The folks to talk with are not the Wall Street structural finance goons. Nor are the usual entertainment "deal makers" in LA the right folks. They'll be looking to fit anything new into the models they have already. But, put Mr. Whedon together with some creative angel / private equity types from high-tech-ville and come up with a structure that works. (Not the name-brand VCs, who tend to be trendistas themselves.) I'm thinking a buy-in membership organization, with both retail sales to the masses and extended offers for members - kind of like REI.

This is one move to throw something different in the mix as media & distribution changes. So, yes, why wouldn't we want to be a company that generally executes half-page, fair contracts with the actors and other talent? Three problems.

1 - Distribution, production & etc. is pretty incestuous. Doing something different closes a lot of channels, while requiring new art for a lot of stuff that's already figured out doing things the old way.

2 - People work best with some constraints, and we wouldn't want Mr. Whedon doing all the admin & etc. You'd need a business function, but one that realizes it isn't in charge, or rather that it is in charge via authority delegated to it (exactly the way the US Federal government does not.)

3 - You'd need massive education / outreach to the fan / supporter community. Sophisticated investors are far more helpful than the naive and the same love that would have millions willing to pony up would tend to make them a little excitable. You'd need an ongoing outreach program. This would include at least insight into current & potential projects, normal promotion / media relations kind of stuff, and community building & support.

That said it's not just within the realm of physics, but it's within the scope of current art - financial & business organization, distribution, community building & of course the talent, stories and love for both that is (are? Words hard.) the point.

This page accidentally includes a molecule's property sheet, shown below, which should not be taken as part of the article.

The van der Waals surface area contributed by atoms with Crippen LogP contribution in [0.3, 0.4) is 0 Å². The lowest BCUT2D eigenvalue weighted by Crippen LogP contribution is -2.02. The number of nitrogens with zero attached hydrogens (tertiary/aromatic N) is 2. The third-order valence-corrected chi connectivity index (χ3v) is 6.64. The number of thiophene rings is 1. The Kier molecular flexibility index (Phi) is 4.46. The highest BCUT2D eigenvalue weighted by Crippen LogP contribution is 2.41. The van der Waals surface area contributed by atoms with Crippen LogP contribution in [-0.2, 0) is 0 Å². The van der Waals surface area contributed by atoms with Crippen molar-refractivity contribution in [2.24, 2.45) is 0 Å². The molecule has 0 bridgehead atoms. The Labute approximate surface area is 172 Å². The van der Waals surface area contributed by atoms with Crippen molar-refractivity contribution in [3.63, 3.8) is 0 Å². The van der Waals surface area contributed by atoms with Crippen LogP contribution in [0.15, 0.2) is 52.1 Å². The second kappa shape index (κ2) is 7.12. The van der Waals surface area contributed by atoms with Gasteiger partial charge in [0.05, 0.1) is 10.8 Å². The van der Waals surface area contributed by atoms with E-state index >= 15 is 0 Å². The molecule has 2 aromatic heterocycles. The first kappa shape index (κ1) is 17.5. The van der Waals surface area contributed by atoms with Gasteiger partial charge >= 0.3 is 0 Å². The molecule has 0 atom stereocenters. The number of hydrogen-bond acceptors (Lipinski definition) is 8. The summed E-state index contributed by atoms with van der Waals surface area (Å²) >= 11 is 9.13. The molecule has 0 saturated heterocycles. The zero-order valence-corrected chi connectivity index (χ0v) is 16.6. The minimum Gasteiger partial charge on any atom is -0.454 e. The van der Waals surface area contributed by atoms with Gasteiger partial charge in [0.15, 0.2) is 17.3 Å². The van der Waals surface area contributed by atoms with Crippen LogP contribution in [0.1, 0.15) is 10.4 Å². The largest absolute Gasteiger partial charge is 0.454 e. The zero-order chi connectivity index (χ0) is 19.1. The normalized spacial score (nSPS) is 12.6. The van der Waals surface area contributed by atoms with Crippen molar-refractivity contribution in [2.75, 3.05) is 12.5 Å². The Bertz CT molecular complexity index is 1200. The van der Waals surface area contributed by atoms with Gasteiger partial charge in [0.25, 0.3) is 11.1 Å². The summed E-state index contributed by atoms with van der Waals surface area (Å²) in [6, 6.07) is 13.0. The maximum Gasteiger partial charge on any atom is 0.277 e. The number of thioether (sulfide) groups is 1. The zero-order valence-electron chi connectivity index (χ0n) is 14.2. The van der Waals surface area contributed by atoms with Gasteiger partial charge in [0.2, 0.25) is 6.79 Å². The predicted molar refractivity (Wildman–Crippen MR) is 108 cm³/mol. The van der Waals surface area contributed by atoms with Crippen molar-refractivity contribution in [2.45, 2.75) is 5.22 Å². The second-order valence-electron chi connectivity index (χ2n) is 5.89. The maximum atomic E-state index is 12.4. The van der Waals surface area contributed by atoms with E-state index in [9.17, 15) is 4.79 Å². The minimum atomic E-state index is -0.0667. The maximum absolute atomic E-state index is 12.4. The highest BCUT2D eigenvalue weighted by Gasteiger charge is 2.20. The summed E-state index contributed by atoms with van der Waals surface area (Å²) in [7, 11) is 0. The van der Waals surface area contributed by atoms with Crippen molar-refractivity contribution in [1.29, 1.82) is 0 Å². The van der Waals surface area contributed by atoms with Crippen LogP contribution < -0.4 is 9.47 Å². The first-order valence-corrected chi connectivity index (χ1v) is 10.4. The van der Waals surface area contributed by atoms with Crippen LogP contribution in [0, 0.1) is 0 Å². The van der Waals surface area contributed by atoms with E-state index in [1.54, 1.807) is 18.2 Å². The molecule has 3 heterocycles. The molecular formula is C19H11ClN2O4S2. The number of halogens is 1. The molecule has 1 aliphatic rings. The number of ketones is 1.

I'm not the guy to drive this. But I'm in with what I have.
"The Mentalist" and "Lie to Me" isn't the thing, I think it's the fact that "The Mentalist" is a complete and unabashed ripoff of "Psych". On the "Psych" season finale, the lead character even cracked a joke about watching "The Mentalist" with his dad.
I think Joss on cable could be done with the right premise, but I stand by my suggestion from months and months ago that Joss hook up with some internet whizzes and start his own Whedonverse subscription online channel. I'd certainly pay $20-30 a year or more to get exclusive access to web serieseses and clips as well as a kind of portal for Whedon alumni shows. I'll even let you call it Mutant Enemy Digital if you want, but I personally think Whedonverse is more inclusive. ;)
Public Access Television!
The big animal stomping in the corner is begging the question, is Joss capable of delivering a show attracting a mass audience ? As long as both the networks and Joss thinks he can then playing the network version of russian roulette with 5 bullets and only one blank makes sense, having your spirits crushed on a daily basis is a normal part of the tv writer experience after all at least as I understand it.
Now if there was an acceptance that the Whedon fanbase is a niche audience the whole cable vs digital question comes into play, personally I'd agree with Cabri that the internet Whedon channel, a global paid subscription channel filled with with the undiluted Whedon goodness with the mushortios and the odd 13 eps internet series would be an interesting way to go, combine it with the best of the Whedonesque commentary and it could have real long term potential and be a pathfinder for other internet content distributors.

Or Cabin in the woods could go on to be the big hit movie and make Joss the big busy filmmaker, leaving little time for all that other crap, except when he talks about his humble beginnings in his oscar speeches.

[ edited by jpr on 2009-04-11 11:24 ]
Big duuh, I've been saying this forever. TNT would be my basic cable choice, they do quality shows, even the ones I don't care for personally (The Closer, Saving Grace). The amazing Leverage is in production for a second season. They stand by their shows and promote them well. I'd be over the moon if Joss hooked up with a cable net.
Of course HBO is the gold standard and how sweet it would be to have a Joss series with no commercials, out of the gate. But I would so settle for TNT or AMC (Mad Men).